Treasury’s scenarios see unemployment limited to just 8.5 percent, or blowing out to 26 percent. It all depends on the fiscal response and the length of lockdowns, Bernard Hickey reports.
Treasury has unveiled a series of economic scenarios that suggest unemployment could rise as high as 26 percent without further Government income support, or could be as low as 8.5 percent if the lockdown ends quickly and the Government adds another $20 billion of economic stimulus.
The scenario where unemployment rises to 26 percent included assumptions that the economy was in Level 4 lockdown for six months, followed by six months of level 3 lockdown, and with no further Government support beyond the $20 billion already signalled.
Finance Minister Grant Robertson indicated that further support would be announced later this week. He is due to speak later this afternoon at the post-Cabinet news conference with Prime Minister Jacinda Ardern, and is also expected to detail the Government’s next economic moves in an online speech to business leaders on Wednesday.
“Work on further significant Government investment to protect jobs, support cashflow, and prepare the economy for recovery is well advanced,” Robertson said in releasing the scenarios.
“The next steps in the Government’s plan to support businesses will be released later this week,” he said.
The Treasury’s framing of the Government’s response suggested the Government would announce a further $20 billion of economic stimulus in the form of income support for businesses and workers, with further details possible in the Budget on May 14.
“The Budget is also another important part of the response, and it will include significant support to respond to and recover from COVID-19. As is usual with the Budget, there may well be pre-announcements, especially where they relate to urgent COVID-19 response activities,” Robertson said.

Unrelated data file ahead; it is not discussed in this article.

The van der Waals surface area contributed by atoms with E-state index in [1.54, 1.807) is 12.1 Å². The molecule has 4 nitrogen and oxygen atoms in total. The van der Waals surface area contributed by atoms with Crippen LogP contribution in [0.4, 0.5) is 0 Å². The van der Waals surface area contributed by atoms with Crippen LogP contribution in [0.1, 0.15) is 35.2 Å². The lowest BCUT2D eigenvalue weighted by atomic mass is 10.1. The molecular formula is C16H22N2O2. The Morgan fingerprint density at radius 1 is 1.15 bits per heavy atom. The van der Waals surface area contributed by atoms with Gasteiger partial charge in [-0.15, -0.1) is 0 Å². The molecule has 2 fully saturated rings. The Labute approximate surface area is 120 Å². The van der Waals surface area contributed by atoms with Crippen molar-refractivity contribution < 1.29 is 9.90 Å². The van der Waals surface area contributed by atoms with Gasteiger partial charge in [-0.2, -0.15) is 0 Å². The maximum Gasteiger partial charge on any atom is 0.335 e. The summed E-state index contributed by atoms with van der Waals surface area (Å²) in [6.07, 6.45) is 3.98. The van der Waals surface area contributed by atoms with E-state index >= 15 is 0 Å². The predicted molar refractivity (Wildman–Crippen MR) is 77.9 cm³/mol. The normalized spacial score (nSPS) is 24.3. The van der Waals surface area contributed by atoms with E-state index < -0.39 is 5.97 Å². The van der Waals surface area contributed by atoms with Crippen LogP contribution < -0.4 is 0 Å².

Treasury laid out five initial scenarios of what the economic impact might be with a range of assumptions, varying from one-month in level 4 lockdown to six months in level four. All scenarios assumed New Zealand would be closed to foreign visitors for 12 months, and four of the five scenarios assumed world real GDP would fall six percent in calendar 2020. The fifth assumed a 10 percent fall in world GDP by next year. This table in the document laid out the assumptions.
Treasury then forecast real GDP, unemployment, inflation and nominal GDP with the five scenarios, with the worst being scenario three, which would see unemployment rise to as high as 26 percent (in between the snapshots at the end of June) and nominal GDP being as much as $270b lower over the next five years than the Treasury’s half-yearly forecasts from December.
Here are the real GDP and jobless forecasts.
And if Government responds with more stimulus…
Treasury then laid out what would happen to GDP and the jobless rates if the Government responded with two different levels of stimulus: $20b extra for scenario one, and $40b extra for scenario two.
It found $20b in extra stimulus with scenario one would see unemployment peak at 8.5 percent instead of 13.5 percent, while an extra $40b with scenario two would see unemployment peak at 9.5 percent instead of 17.5 percent.
Treasury did not do a scenario for the larger fiscal response ($40b) with the best-case scenario one, or other mixes of responses for much worse case scenarios.
It also did not include forecast net debt/GDP tracks for each scenario. They will be included in the Budget on May 14.